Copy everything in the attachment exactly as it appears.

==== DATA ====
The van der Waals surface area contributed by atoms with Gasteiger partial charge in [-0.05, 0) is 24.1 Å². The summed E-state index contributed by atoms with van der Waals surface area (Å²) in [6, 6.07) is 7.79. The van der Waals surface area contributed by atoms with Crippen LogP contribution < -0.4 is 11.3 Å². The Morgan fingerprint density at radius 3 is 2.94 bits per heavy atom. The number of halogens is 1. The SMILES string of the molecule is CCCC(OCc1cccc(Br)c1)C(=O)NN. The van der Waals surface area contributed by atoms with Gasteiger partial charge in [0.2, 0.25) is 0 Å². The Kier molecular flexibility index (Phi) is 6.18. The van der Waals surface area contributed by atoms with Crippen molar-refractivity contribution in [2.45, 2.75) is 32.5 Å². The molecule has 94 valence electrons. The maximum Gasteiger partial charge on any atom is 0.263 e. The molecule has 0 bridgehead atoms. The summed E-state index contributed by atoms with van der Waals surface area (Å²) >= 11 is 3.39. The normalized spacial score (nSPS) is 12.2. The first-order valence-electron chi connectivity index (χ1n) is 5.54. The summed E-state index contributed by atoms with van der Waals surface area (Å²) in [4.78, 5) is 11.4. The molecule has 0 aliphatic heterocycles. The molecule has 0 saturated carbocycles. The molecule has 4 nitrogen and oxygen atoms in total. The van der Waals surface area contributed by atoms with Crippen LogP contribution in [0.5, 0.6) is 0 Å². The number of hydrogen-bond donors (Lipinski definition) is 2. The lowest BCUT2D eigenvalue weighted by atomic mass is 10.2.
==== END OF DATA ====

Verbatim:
The van der Waals surface area contributed by atoms with Gasteiger partial charge in [-0.05, 0) is 24.1 Å². The summed E-state index contributed by atoms with van der Waals surface area (Å²) in [6, 6.07) is 7.79. The van der Waals surface area contributed by atoms with Crippen LogP contribution < -0.4 is 11.3 Å². The Morgan fingerprint density at radius 3 is 2.94 bits per heavy atom. The number of halogens is 1. The SMILES string of the molecule is CCCC(OCc1cccc(Br)c1)C(=O)NN. The van der Waals surface area contributed by atoms with Gasteiger partial charge in [0.2, 0.25) is 0 Å². The Kier molecular flexibility index (Phi) is 6.18. The van der Waals surface area contributed by atoms with Crippen molar-refractivity contribution in [2.45, 2.75) is 32.5 Å². The molecule has 94 valence electrons. The maximum Gasteiger partial charge on any atom is 0.263 e. The molecule has 0 bridgehead atoms. The summed E-state index contributed by atoms with van der Waals surface area (Å²) >= 11 is 3.39. The normalized spacial score (nSPS) is 12.2. The first-order valence-electron chi connectivity index (χ1n) is 5.54. The summed E-state index contributed by atoms with van der Waals surface area (Å²) in [4.78, 5) is 11.4. The molecule has 0 aliphatic heterocycles. The molecule has 0 saturated carbocycles. The molecule has 4 nitrogen and oxygen atoms in total. The van der Waals surface area contributed by atoms with Crippen LogP contribution in [0.5, 0.6) is 0 Å². The number of hydrogen-bond donors (Lipinski definition) is 2. The lowest BCUT2D eigenvalue weighted by atomic mass is 10.2.